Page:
A film version, also titled Uncle Silas (though initially released in the United States as The Inheritance), was made by Gainsborough Studios in 1947. It was directed by Charles Frank, with Derrick De Marney as Silas and Jean Simmons as the heroine (whose given name was changed from Maud to Carolyn).[4]

A feature-length British television adaptation was made for the Thames Television series Mystery and Imagination (1968). Maud was played by Lucy Fleming with Robert Eddison as Silas.[5]

The Dark Angel, a third adaptation starring Peter O'Toole as Silas, premiered on BBC Television in 1989.[6]

Radio and audio adaptations

The BBC has also broadcast radio adaptations of the novel, including:

See also


  1. ^ McCormack, W. J. (1997). Sheridan Le Fanu. Gloucestershire: Sutton Publishing. ISBN 0-7509-1489-0.[page needed]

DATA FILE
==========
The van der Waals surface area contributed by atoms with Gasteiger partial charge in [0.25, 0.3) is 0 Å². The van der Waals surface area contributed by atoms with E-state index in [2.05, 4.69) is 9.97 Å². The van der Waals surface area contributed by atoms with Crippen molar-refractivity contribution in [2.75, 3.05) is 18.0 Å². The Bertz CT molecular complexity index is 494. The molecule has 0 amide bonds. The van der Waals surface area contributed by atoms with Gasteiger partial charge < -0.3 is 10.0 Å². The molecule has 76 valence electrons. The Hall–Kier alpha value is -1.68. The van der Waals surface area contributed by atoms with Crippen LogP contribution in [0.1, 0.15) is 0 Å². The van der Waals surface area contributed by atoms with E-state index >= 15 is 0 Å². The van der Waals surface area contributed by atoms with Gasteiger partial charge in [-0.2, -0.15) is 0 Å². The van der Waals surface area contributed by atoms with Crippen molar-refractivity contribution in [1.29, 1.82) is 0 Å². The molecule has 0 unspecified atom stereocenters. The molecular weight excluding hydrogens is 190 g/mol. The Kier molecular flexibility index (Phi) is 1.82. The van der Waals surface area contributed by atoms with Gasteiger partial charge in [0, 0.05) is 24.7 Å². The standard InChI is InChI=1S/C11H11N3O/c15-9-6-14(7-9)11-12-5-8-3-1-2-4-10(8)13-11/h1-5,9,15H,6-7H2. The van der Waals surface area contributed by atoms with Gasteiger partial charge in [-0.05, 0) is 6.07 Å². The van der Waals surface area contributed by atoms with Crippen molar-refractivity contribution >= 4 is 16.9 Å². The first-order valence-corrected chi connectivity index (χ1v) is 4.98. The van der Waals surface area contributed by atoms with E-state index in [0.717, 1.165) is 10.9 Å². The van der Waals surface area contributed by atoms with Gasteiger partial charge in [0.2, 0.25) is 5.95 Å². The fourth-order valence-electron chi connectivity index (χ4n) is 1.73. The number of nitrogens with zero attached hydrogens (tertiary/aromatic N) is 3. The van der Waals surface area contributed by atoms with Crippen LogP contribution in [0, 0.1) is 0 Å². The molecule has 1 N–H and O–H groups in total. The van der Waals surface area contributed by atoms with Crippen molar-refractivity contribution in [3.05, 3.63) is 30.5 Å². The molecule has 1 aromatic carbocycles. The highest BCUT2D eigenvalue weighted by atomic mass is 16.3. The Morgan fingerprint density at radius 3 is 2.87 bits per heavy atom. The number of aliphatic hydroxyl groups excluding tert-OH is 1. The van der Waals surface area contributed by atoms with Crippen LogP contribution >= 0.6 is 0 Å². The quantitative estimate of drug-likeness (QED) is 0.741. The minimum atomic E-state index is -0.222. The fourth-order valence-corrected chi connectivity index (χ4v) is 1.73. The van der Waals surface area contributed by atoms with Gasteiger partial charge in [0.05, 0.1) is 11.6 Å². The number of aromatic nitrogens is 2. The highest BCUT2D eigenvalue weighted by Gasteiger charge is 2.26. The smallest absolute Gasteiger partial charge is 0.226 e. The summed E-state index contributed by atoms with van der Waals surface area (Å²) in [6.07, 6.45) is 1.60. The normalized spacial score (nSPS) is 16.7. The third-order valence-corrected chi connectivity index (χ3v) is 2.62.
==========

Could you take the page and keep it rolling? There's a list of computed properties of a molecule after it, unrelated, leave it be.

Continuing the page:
2. ^ Cox, J. Randolph (1989). Masters of Mystery and Detective Fiction: An Annotated Bibliography. Pasadena, Calif.: Salem Press. p. 168. ISBN 0893566527.
  3. ^ David Punter, 1996, "The Literature of Terror: A History of Gothic Fictions from 1765 to the Present Day", Vol. I, "The Gothic Tradition", pp. 203-6.
  4. ^ "Uncle Silas (1947)". Internet Movie Database.
  5. ^ "Mystery and Imagination - Uncle Silas (1968)". Internet Movie Database.
  6. ^ "The Dark Angel (1989)". Internet Movie Database.
  7. ^ https://genome.ch.bbc.co.uk/e032c806dbb5447ea875a0ee1e5c9ef4
  8. ^ https://genome.ch.bbc.co.uk/f4f899cd406f453b9358a7cf4eef5368
  9. ^ https://www.bbc.co.uk/programmes/b007jtsj

External links

  This article uses material from the Wikipedia page available here. It is released under the Creative Commons Attribution-Share-Alike License 3.0.